The Portrait of Mr. W. H.

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The dedication to Mr. W.H. in the first edition of the sonnets

"The Portrait of Mr. W. H." is a story written by Oscar Wilde, first published in Blackwood's Magazine in 1889. It was later added to the collection Lord Arthur Savile's Crime and Other Stories, though it does not appear in early editions.[1] An enlarged edition planned by Wilde, almost twice as long as the Blackwood's version, with cover illustration by Charles Ricketts, did not proceed and only came to light after Wilde's death. This was published in limited edition by Mitchell Kennerley in New York in 1921, and in a first regular English edition by Methuen in 1958, edited by Vyvyan Holland.[2]

The story is about an attempt to uncover the identity of Mr. W. H., the enigmatic dedicatee of Shakespeare's Sonnets. It is based on a theory, originated by Thomas Tyrwhitt, that the sonnets were addressed to one Willie Hughes, portrayed in the story as a boy actor who specialized in playing women in Shakespeare's company. This theory depends on the assumption that the dedicatee is also the Fair Youth who is the subject of most of the poems. The only evidence for this theory is text of number of sonnets themselves (such as Sonnet 20, that makes puns on the words "Will" and "Hues").[3]


Wilde's story is narrated by a friend of a man called Erskine, who is preoccupied by the Hughes theory. Erskine had learned the idea from one Cyril Graham, who had tried to persuade Erskine of it based on text of sonnets, but Erskine was frustrated by the lack of external historical evidence for Willie Hughes's existence. Graham tried to find such evidence but failed; instead, he fakes a portrait of Hughes in which Hughes is depicted with his hand on a book on which can be seen the dedication from the sonnets. Erskine is convinced by this evidence, but then discovers the portrait to be a fake, a discovery that leads him to yet again doubt the existence of Willie Hughes. Graham still believes in the theory, and to prove it, shoots himself.

Erskine recounts these events to the narrator, who is so struck by the Willie Hughes theory that he begins his own research and further fleshes out Graham's findings until he is without a doubt that Willie Hughes was real and was the subject of the sonnets. He presents the evidence to Erskine but then finds himself strangely divested from it and loses faith in its basis in reality.

Erskine's belief, however, is renewed; he sets off at once to try to find a trace of Willie Hughes. But like Graham, he finds nothing. The narrator maintains that there was nothing to be found — that Hughes never existed. Erskine sends him a letter, in which he tells him that the truth is in front of him and, as a sign of complete faith in it, is now twice stained with blood. His friend goes to his hotel in Cannes and finds Erskine dead.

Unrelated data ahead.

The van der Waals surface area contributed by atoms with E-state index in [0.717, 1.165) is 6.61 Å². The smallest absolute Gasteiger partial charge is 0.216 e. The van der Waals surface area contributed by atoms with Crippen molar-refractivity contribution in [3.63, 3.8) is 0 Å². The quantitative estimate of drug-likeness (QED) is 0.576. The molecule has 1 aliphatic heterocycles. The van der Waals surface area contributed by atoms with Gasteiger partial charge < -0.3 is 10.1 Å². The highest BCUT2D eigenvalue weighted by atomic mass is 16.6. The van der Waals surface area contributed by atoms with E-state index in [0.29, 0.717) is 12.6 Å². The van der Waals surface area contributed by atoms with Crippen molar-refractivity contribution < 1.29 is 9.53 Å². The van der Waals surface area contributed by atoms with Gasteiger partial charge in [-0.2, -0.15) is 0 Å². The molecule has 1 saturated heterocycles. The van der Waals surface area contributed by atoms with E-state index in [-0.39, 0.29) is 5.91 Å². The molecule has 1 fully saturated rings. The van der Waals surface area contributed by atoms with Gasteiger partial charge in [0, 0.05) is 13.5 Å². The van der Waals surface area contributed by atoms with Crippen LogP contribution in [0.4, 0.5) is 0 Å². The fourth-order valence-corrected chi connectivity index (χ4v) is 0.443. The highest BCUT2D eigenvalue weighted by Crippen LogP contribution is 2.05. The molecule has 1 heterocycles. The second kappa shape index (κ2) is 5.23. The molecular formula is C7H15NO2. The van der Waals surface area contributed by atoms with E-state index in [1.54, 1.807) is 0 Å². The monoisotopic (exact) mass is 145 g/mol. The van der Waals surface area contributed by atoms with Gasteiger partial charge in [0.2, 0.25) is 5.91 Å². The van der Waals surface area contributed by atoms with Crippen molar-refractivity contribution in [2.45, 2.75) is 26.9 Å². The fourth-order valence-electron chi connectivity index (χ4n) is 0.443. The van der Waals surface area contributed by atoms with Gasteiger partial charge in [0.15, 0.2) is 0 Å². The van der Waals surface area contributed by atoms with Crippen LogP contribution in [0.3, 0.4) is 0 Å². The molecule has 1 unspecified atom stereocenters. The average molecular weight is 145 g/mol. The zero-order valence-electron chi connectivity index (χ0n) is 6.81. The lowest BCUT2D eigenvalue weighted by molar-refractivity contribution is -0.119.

He assumes Erskine committed suicide like Graham, but the doctor tells him the real cause was a lingering illness that Erskine had known about for some months; he had come to Cannes specifically to die. He left his friend the portrait of Mr. W. H. The portrait now hangs in his home, where many comment on it, but he does not tell of its history. He sometimes wonders to himself, however, if it might be true after all.


It is not known whether or not Wilde himself subscribed to the theory presented in the story. His lover Lord Alfred Douglas stated that he did believe it.[3] Samuel Butler accepted some aspects of it, regarding the name "Will Hughes" as a "plausible conjecture".[3]

Wilde's story may have been an influence on John Masefield, whose book Shakespeare and Spiritual Life (1924) suggests that the Fair Youth was an actor who was delicate and small enough to play parts such as the boy-servant Moth in Love's Labours Lost and the sprite Ariel in The Tempest. He believed that he may even have been a kind of symbol to Shakespeare for his own creative genius.[3]

In James Joyce's novel Ulysses a character called Mr. Best says that Wilde's theory is "the most brilliant" of all identifications.[4] However, Mr. Best identifies Hughes with Shakespeare himself, a mistake quickly corrected by the Quaker librarian.[5] André Gide also expressed approval, stating that the theory was "the only, not merely plausible, but possible, interpretation".[6]

In G. S. Viereck's novel My First Two Thousand Years, the protagonist, the Wandering Jew, watches a performance given by Willie Hughes, who is "positively enchanting as Juliet". He learns that Shakespeare had dedicated his sonnets to the boy-actor, but when he meets him he discovers that the boy is actually a girl in disguise. Shakespeare knew this, and the girl blushingly admits that this is why he called her "the master-mistress of my passion".[7]


  1. ^ It appears in 1900 in an edition entitled Lord Arthur Savile's Crime: The Portrait of Mr. W. H. and Other Stories, Methuen, 1900.
  2. ^ Oscar Wilde, Selected Letters ed. Hart-Davis, R., Oxford University Press, 1979, p.122.
  3. ^ a b c d G. Wilson Knight, The Mutual Flame: On Shakespeare's Sonnets and the Phoenix and the Turtle, Methuen: London, 1955, p.7.
  4. ^ quoted Rollins, New Variorum, 11, 184, referring to Ulysses, 1922, 190
  5. ^ James Joyce, Ulysses, 1922, pg 190
  6. ^ Julian Green, Personal Record, trans. J. Godefroi, 1939; 66; quoted New Variorum, 11, 184
  7. ^ Hyder Edward Rollins, The Sonnets, New Variorum Shakespeare, vol. 25 II, Lippincott, 1944, p.184.

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